Carl Jung believed the pathway to completion as a human is through the ‘embodiment of the monster’ — the discovery of ‘the shadow’. Jung didn’t believe you could be a good person until you realised your capacity for malevolence and evil. Once this is understood, then it must be brought under control.
There are typically two types of people…
A “good person” whose naive to their capacity to perpetrate malevolence.
A person who’s realised they’re not as morally virtuous as they thought by understanding they have the unlimited potential to express the ugliest parts of the human experience.
Person A thinks they’re a good person because they can’t not be, they’re like a domesticated house cat. They don’t even have the capacity to be bad because they don’t comprehend they can be; there’s no morality in that.
Person B’s morality and virtue is developed through the harrowing realisation you can be every monster you despise if exposed to the right circumstances. The irony is what stops most from becoming the monster is realising you could be the monster. But you learn to control it by befriending it, this is when you encounter ‘the shadow’.
“No tree, it is said, can grow to heaven unless its roots reach down to hell” — Carl Jung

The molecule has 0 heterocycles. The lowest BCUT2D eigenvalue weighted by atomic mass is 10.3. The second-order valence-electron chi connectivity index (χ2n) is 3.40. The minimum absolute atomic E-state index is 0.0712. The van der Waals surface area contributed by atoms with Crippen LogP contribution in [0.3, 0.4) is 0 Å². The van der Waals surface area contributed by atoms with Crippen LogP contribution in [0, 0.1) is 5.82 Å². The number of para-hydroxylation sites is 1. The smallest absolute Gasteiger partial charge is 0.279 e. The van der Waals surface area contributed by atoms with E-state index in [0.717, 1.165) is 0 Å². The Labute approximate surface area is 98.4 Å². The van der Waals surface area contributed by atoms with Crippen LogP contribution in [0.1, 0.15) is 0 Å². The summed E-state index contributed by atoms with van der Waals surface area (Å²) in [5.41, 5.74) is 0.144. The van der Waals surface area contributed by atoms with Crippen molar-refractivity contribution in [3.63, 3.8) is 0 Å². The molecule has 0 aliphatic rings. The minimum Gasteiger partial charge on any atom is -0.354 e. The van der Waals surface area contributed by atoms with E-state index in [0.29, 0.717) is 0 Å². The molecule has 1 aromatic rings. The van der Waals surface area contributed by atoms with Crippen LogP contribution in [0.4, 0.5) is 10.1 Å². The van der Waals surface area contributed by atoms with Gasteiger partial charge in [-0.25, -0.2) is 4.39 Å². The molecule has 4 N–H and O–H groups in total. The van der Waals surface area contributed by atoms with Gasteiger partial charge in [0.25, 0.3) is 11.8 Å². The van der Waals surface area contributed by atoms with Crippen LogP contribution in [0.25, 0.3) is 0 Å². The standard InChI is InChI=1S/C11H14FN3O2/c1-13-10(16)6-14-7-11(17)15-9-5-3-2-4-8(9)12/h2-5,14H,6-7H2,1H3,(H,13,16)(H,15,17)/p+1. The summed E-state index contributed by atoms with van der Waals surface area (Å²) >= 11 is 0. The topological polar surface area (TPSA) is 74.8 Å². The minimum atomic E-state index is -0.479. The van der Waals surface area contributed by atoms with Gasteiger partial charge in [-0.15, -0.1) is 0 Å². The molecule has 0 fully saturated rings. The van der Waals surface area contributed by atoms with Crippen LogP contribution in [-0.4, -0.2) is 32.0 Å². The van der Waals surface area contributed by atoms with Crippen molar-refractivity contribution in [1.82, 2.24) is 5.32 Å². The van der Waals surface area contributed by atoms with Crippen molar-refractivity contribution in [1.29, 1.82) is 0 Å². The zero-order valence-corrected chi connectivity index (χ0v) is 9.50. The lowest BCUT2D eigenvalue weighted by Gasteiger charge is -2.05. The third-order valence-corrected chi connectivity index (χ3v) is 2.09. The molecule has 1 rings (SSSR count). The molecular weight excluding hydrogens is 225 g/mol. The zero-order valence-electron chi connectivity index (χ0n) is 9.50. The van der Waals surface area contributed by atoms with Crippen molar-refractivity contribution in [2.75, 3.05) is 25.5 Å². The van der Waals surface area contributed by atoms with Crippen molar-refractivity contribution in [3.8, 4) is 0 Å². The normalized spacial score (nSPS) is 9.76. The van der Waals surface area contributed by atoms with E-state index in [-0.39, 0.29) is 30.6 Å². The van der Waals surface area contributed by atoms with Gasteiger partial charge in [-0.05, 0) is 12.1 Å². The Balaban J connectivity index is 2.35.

Through acknowledging all the sides of who I could be, not just kind and loving, but sinister and vicious, allows my roots to grow as I realise who I am. I must confront the unlimited discomfort of my most inner darkest thoughts — not run from them, but sit with them, befriend them and make peace with them.
Understanding who I am is the vehicle to understand the most malevolent acts committed by humans. Rapists, murders, terrorists, genocidal leaders…Unit 731.
Once I started understanding myself in this way, I started to realise I could have been them. Aspects of myself are contained within the people who commit the most heinous crimes that have ever existed.
Once I realised the people who say “I could never do that” can be the same people committing crimes against humanity, I realised we are all not so different from each other.
To confront the shadow of our character like this and realise what being human means can be a terrifying realisation, which is why most don’t do it. But I must.
Ideas inspired by Jordan Peterson